Does the newly negotiated START Treaty between the United States and Russia compromise American security and/or the security of its allies? The answer is not simple for either side in the debate. It is this very ambiguity that will, and probably should, make ratification of the treaty by the US Senate anything but a foregone conclusion.
The new START Treaty signed by US President Obama and Russian President Dmitry Medvedev earlier this year is intended to take the place of the 1991 START Treaty that expired at the end of 2009. It has been hailed as another pivotal point along the path to securing better relations between the former Cold War foes. It is also being promoted by arms control advocate up to and including those that embrace the so-called "Global Zero" movement as a positive, though insufficient, step along the path to a non-nuclear world. Practically the entire US military as well as a bipartisan collection of senior statesmen such as former National Security Advisor and Secretary of State Henry Kissinger, former Secretary of Defense James Schlesinger, and many others have voiced their unequivocal support.
By contrast, its opponents raise numerous questions about the preamble of the treaty and whether it could ever be used as a way to limit further development of a US missile defense system. They also state that the cuts hit the US more than Russia, that it uses gimmicky accounting rules for how many bombs could be loaded on aircraft, that it does not address the imbalance of deployed tactical nuclear weapons between Russia and the US, etc.
Other opponents also raise serious questions about the nature of the verification regime the new START Treaty will have vs. its predecessor. The admittedly conservative Heritage Foundation found a series of problems with the new verification mechanisms including the mothballing of exchange of telemetry data and a reduction in the number of inspections.
While it is true that in the absence of a new START Treaty, there would be no mechanism in place to exchange any information about what nuclear arms and delivery systems are deployed between Russia and the US; the troublesome lack of a fully effective verification regime, much more so than the hyperbolic fretting about missile defense, is a problem that should not be ignored just to get "something" in place.
There is good reason to believe that Russia's reliance on nuclear weapons will increase over time irrespective of this treaty. As Russia's conventional military projection capabilities potentially decline, it will likely feel a need to compensate with what is still the ultimate equalizer. Indeed, its need for nuclear weapons will probably have less to do with its fears of an encroaching "West" and more to do with an encroaching "East," as China continues to grow even during a time period where Russia's demography may not be as sustainable as in the past.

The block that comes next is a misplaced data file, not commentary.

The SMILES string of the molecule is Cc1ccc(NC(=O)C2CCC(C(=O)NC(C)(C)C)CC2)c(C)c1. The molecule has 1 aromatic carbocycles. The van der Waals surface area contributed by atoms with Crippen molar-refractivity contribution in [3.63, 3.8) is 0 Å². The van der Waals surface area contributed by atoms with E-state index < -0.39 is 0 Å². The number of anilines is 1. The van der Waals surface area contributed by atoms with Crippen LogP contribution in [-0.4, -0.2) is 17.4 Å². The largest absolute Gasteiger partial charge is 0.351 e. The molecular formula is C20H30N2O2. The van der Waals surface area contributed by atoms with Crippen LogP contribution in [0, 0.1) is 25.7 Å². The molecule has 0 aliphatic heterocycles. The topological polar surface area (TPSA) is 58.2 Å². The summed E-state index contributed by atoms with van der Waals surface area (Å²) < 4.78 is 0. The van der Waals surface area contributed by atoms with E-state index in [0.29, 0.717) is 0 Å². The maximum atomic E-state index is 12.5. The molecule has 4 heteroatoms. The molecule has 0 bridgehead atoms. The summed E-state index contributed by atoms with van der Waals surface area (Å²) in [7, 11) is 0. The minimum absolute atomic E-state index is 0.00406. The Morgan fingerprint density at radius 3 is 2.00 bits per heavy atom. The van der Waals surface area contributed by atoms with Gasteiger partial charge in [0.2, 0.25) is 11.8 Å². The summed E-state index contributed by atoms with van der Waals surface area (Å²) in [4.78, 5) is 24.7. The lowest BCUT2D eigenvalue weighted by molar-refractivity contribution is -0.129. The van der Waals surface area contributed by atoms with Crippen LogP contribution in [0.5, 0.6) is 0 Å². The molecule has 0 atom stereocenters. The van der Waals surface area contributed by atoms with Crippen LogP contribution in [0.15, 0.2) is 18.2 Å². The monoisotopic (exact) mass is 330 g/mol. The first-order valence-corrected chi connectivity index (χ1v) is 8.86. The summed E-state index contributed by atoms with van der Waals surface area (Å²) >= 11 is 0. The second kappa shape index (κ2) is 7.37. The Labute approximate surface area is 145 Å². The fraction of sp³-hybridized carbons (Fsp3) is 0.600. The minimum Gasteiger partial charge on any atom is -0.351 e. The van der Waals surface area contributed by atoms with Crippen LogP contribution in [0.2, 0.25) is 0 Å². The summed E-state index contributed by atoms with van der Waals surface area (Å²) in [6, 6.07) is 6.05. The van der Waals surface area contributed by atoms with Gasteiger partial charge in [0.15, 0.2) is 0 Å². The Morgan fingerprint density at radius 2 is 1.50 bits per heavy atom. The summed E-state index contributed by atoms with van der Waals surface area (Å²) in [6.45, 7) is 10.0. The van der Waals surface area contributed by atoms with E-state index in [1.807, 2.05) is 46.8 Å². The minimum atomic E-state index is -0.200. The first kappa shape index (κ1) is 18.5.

If this occurs, a lack of appropriate verification mechanisms could easily open the door to cheating. In turn, this would obviate the intended goal of the treaty in the first place.
Additionally, it cannot be forgotten, that the ratification of the new START Treaty is taking place in a highly charged political atmosphere and is backed by a President whose own stated mission is the rather pollyannaish vision of a world without nuclear weapons (even if it "won't be in his lifetime"). It also is taking place in a time where the concept of deterrence is being downgraded by the present Administration. Consequently, even beyond the issues of Russian compliance and the US ability to detect non-compliance, there are other reasons for legitimate concern.
It would seem that a better alternative would be to reauthorize the previous START Treaty with the nuclear limits associated with the SORT Treaty, as agreed to by former Presidents George W. Bush and Vladimir Putin in 2002. Those limits were still dramatic, 1700-2200, for each side as opposed to the 1550 in the new START. Further, if tied to pre-existing verification mechanisms of START I, those limits would still embrace a willingness to de-emphasize a confrontational posture between the US and Russia, while not unduly limiting US flexibility in what could easily degrade into bad deal.
Greg Randolph Lawson is the Director of Communications for a US based political advocacy organization and is a life long observer of political and foreign affairs.
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